Feature Archive

How to Get Your Kids to Behave

Surprise. You might first have to change your own behavior.

WebMD Feature

Reviewed By Gary Vogin I am no Captain von Trapp and yet, as the mother of 21-month-old twins, there lurks within me a certain envy of how the "Sound of Music" patriarch managed his brood. In the movie's party scene, his seven neatly outfitted children serenade a charmed group of guests, then march off to their rooms for bed. My kids are too young to march and just last week they mutinied out of their high chairs, climbed onto the kitchen table, and flung around wads of raisin toast, without so much as a chorus of "My Favorite Things." Stunned, overwhelmed, and prematurely fatigued, I was left once again to consider my disciplinary failings.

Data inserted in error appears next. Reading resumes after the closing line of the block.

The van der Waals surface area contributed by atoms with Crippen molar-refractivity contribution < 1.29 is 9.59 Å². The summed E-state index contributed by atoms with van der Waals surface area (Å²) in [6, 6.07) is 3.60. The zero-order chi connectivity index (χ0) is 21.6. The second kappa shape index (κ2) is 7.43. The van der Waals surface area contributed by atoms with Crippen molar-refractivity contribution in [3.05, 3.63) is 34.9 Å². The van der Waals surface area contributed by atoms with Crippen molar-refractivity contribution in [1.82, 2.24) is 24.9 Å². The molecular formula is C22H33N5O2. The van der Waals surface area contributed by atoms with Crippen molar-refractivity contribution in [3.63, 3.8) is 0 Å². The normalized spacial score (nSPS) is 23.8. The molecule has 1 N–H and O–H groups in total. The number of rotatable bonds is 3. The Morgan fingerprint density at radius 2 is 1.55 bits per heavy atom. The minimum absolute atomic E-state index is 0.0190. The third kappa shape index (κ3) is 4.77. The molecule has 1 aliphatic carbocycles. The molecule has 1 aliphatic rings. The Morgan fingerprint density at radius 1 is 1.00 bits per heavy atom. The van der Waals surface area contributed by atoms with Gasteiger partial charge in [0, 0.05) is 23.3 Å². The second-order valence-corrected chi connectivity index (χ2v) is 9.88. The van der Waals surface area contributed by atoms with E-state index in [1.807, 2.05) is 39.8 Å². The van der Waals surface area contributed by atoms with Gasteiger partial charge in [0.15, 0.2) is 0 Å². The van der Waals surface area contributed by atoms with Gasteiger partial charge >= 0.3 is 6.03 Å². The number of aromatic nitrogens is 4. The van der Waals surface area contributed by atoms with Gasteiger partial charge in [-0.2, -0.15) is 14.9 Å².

And that may have been my first mistake.

According to a new breed of discipline experts, parents who flail themselves for not being able to control their toddlers and make them do what they should do, for heaven's sake, might be better off taking a fresh look at the whole parent-child dynamic. Forget about time-outs, they say, forget about punishment entirely. These experts advocate no begging, no manipulation, no threats, no giving up -- and they're not talking about the kids, they're talking about how the parents behave. That's the gist of this more gentle approach to discipline: if parents can teach themselves to act assertively, kindly, and responsibly, they have a good chance of teaching their children to do the same.